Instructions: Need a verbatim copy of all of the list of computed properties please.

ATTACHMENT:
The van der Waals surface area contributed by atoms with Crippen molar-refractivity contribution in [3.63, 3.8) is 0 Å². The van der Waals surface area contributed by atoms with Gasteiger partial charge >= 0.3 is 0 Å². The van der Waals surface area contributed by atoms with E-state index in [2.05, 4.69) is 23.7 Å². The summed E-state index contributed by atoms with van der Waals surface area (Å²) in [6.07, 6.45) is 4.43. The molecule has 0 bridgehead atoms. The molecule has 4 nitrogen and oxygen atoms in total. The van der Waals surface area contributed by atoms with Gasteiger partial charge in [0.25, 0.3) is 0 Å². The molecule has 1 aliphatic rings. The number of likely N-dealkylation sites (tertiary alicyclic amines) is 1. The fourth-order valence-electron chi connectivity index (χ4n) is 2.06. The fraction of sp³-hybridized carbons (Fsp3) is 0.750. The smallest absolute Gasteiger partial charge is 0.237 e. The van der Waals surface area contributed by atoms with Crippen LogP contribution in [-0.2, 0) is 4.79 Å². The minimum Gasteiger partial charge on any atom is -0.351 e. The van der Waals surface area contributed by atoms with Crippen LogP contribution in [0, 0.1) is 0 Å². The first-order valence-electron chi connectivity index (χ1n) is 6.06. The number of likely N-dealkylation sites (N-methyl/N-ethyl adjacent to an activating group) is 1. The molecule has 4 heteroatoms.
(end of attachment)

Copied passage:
The van der Waals surface area contributed by atoms with Crippen molar-refractivity contribution in [3.63, 3.8) is 0 Å². The van der Waals surface area contributed by atoms with Gasteiger partial charge >= 0.3 is 0 Å². The van der Waals surface area contributed by atoms with E-state index in [2.05, 4.69) is 23.7 Å². The summed E-state index contributed by atoms with van der Waals surface area (Å²) in [6.07, 6.45) is 4.43. The molecule has 0 bridgehead atoms. The molecule has 4 nitrogen and oxygen atoms in total. The van der Waals surface area contributed by atoms with Gasteiger partial charge in [0.25, 0.3) is 0 Å². The molecule has 1 aliphatic rings. The number of likely N-dealkylation sites (tertiary alicyclic amines) is 1. The fourth-order valence-electron chi connectivity index (χ4n) is 2.06. The fraction of sp³-hybridized carbons (Fsp3) is 0.750. The smallest absolute Gasteiger partial charge is 0.237 e. The van der Waals surface area contributed by atoms with Crippen LogP contribution in [-0.2, 0) is 4.79 Å². The minimum Gasteiger partial charge on any atom is -0.351 e. The van der Waals surface area contributed by atoms with Crippen LogP contribution in [0, 0.1) is 0 Å². The first-order valence-electron chi connectivity index (χ1n) is 6.06. The number of likely N-dealkylation sites (N-methyl/N-ethyl adjacent to an activating group) is 1. The molecule has 4 heteroatoms.